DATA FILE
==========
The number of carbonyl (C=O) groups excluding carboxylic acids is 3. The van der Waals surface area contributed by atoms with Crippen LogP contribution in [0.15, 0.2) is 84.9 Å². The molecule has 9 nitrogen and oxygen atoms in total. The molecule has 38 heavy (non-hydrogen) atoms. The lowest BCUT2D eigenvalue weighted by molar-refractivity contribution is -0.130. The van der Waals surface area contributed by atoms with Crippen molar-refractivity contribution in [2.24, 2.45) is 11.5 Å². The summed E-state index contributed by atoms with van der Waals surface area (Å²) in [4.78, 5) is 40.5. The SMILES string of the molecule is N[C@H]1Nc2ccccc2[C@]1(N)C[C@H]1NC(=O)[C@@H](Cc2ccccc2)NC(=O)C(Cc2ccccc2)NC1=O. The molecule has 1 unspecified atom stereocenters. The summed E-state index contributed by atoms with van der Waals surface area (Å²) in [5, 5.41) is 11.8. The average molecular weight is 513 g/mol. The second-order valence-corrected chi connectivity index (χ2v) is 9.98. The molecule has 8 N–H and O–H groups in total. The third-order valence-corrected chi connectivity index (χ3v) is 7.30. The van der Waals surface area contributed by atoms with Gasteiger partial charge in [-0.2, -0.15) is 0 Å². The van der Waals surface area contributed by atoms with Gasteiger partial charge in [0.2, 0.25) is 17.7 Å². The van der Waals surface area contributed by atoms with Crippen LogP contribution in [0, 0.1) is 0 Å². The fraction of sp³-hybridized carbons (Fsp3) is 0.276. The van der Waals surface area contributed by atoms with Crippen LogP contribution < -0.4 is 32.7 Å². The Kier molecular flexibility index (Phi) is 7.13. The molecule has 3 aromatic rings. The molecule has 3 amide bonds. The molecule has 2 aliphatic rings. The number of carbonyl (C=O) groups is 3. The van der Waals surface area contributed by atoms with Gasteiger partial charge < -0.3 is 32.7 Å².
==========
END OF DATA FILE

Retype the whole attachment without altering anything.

The number of carbonyl (C=O) groups excluding carboxylic acids is 3. The van der Waals surface area contributed by atoms with Crippen LogP contribution in [0.15, 0.2) is 84.9 Å². The molecule has 9 nitrogen and oxygen atoms in total. The molecule has 38 heavy (non-hydrogen) atoms. The lowest BCUT2D eigenvalue weighted by molar-refractivity contribution is -0.130. The van der Waals surface area contributed by atoms with Crippen molar-refractivity contribution in [2.24, 2.45) is 11.5 Å². The summed E-state index contributed by atoms with van der Waals surface area (Å²) in [4.78, 5) is 40.5. The SMILES string of the molecule is N[C@H]1Nc2ccccc2[C@]1(N)C[C@H]1NC(=O)[C@@H](Cc2ccccc2)NC(=O)C(Cc2ccccc2)NC1=O. The molecule has 1 unspecified atom stereocenters. The summed E-state index contributed by atoms with van der Waals surface area (Å²) in [5, 5.41) is 11.8. The average molecular weight is 513 g/mol. The second-order valence-corrected chi connectivity index (χ2v) is 9.98. The molecule has 8 N–H and O–H groups in total. The third-order valence-corrected chi connectivity index (χ3v) is 7.30. The van der Waals surface area contributed by atoms with Gasteiger partial charge in [-0.2, -0.15) is 0 Å². The van der Waals surface area contributed by atoms with Gasteiger partial charge in [0.2, 0.25) is 17.7 Å². The van der Waals surface area contributed by atoms with Crippen LogP contribution in [0, 0.1) is 0 Å². The fraction of sp³-hybridized carbons (Fsp3) is 0.276. The van der Waals surface area contributed by atoms with Crippen LogP contribution < -0.4 is 32.7 Å². The Kier molecular flexibility index (Phi) is 7.13. The molecule has 3 aromatic rings. The molecule has 3 amide bonds. The molecule has 2 aliphatic rings. The number of carbonyl (C=O) groups is 3. The van der Waals surface area contributed by atoms with Gasteiger partial charge < -0.3 is 32.7 Å².